Beyond the Nation-State

The Zionist Political Imagination from Pinsker to Ben-Gurion

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Dmitry Shumsky
  • New Haven, CT: 
    Yale University Press
    , October
     2018.
     320 pages.
     $40.00.
     Hardcover.
    ISBN
    9780300230130.
     For other formats: Link to Publisher's Website.

Description

A revisionist account of Zionist history, challenging the inevitability of a one-state solution, from a bold, path-breaking young scholar.

The Jewish nation-state has often been thought of as Zionism’s end goal.  In this bracing history of the idea of the Jewish state in modern Zionism, from its beginnings in the late nineteenth century until the establishment of the state of Israel, Dmitry Shumsky challenges this deeply rooted assumption.  In doing so, he complicates the narrative of the Zionist quest for full sovereignty, provocatively showing how and why the leaders of the pre-state Zionist movement imagined, articulated and promoted theories of self-determination in Palestine either as part of a multinational Ottoman state (1882-1917), or in the framework of multinational democracy.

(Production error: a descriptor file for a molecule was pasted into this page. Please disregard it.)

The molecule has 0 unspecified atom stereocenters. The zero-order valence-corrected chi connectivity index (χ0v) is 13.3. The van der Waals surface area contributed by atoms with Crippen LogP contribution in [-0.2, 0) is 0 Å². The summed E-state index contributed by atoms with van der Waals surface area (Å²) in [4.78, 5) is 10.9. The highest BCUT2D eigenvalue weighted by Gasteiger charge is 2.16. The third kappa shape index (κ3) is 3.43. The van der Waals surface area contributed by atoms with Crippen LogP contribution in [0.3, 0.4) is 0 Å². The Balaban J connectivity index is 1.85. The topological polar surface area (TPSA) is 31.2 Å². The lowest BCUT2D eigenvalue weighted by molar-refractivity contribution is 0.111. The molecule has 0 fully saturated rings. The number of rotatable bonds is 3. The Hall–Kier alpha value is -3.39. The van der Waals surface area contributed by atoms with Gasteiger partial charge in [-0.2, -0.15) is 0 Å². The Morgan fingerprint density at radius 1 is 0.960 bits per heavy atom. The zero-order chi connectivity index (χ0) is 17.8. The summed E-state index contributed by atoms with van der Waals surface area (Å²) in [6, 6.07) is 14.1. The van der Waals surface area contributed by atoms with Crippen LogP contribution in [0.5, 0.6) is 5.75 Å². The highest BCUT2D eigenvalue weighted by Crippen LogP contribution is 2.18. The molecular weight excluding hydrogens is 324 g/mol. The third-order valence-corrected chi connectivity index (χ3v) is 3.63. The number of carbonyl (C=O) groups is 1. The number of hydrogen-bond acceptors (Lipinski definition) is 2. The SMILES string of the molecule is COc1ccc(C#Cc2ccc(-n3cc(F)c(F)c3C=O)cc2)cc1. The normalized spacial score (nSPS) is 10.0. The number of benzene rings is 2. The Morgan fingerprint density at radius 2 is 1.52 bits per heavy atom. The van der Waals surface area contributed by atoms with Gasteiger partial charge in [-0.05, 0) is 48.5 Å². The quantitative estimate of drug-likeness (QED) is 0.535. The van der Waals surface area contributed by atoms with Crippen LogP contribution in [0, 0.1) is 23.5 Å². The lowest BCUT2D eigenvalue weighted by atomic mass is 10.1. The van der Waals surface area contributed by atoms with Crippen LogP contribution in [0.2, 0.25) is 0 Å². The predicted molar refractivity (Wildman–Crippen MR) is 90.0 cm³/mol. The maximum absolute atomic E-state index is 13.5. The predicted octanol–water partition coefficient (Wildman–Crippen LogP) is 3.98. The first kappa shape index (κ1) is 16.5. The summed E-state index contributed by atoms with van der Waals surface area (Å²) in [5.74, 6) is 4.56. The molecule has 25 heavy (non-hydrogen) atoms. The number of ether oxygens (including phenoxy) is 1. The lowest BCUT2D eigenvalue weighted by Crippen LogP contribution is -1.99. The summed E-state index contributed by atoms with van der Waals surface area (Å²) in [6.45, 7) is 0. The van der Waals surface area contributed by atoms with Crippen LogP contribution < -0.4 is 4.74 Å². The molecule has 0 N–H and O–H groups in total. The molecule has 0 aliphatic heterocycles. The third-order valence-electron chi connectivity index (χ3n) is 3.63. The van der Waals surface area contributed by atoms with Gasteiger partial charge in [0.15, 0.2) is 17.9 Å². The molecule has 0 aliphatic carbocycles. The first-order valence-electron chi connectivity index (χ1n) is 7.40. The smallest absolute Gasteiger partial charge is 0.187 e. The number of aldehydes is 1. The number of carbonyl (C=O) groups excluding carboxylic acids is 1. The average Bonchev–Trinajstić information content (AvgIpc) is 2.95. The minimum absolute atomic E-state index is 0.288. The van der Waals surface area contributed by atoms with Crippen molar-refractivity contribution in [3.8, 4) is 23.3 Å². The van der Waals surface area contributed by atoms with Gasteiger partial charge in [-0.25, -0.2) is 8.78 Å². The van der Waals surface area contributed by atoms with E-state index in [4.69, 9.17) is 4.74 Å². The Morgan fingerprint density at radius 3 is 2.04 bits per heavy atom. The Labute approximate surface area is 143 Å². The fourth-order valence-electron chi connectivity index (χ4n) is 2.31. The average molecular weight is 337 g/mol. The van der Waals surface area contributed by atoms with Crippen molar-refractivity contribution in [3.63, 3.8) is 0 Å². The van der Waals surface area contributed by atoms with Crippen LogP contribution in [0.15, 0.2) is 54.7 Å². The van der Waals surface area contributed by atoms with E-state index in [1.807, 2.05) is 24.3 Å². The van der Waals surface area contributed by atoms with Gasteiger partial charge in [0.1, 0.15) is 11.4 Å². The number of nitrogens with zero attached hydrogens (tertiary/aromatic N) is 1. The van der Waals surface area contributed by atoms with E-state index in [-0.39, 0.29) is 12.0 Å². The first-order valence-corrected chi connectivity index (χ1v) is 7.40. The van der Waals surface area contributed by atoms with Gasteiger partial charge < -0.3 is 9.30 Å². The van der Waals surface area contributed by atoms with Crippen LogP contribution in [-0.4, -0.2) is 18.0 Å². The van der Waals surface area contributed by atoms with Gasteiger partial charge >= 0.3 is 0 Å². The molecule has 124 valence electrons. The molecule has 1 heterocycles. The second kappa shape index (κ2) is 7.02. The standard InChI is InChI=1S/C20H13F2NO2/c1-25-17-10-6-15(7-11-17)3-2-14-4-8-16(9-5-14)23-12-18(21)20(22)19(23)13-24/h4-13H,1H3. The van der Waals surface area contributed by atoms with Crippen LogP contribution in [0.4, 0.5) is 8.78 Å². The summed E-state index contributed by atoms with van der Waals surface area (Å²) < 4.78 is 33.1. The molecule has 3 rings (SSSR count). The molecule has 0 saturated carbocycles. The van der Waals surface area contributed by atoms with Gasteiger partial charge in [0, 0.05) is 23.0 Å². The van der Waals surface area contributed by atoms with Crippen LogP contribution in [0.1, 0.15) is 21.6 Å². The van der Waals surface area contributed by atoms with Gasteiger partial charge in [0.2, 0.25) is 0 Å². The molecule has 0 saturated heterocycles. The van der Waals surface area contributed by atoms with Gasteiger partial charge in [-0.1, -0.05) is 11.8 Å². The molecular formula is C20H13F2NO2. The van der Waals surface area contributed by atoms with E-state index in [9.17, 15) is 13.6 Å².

In particular, Shumsky focuses on the writings and policies of five key Zionist leaders  from the Habsburg and Russian empires in central and eastern Europe in the late nineteenth and early twentieth centuries: Leon Pinsker, Theodor Herzl, Ahad Ha’am, Ze’ev Jabotinsky, and David Ben-Gurion to offer a very pointed critique of Zionist historiography.

About the Author(s)/Editor(s)/Translator(s): 

Dmitry Shumsky is Senior Lecturer at the Department of Jewish History and Contemporary Jewry at the Hebrew University of Jerusalem, and  former director of its Cherrick Center for the Study of Zionism, the Yishuv and the State of Israel.

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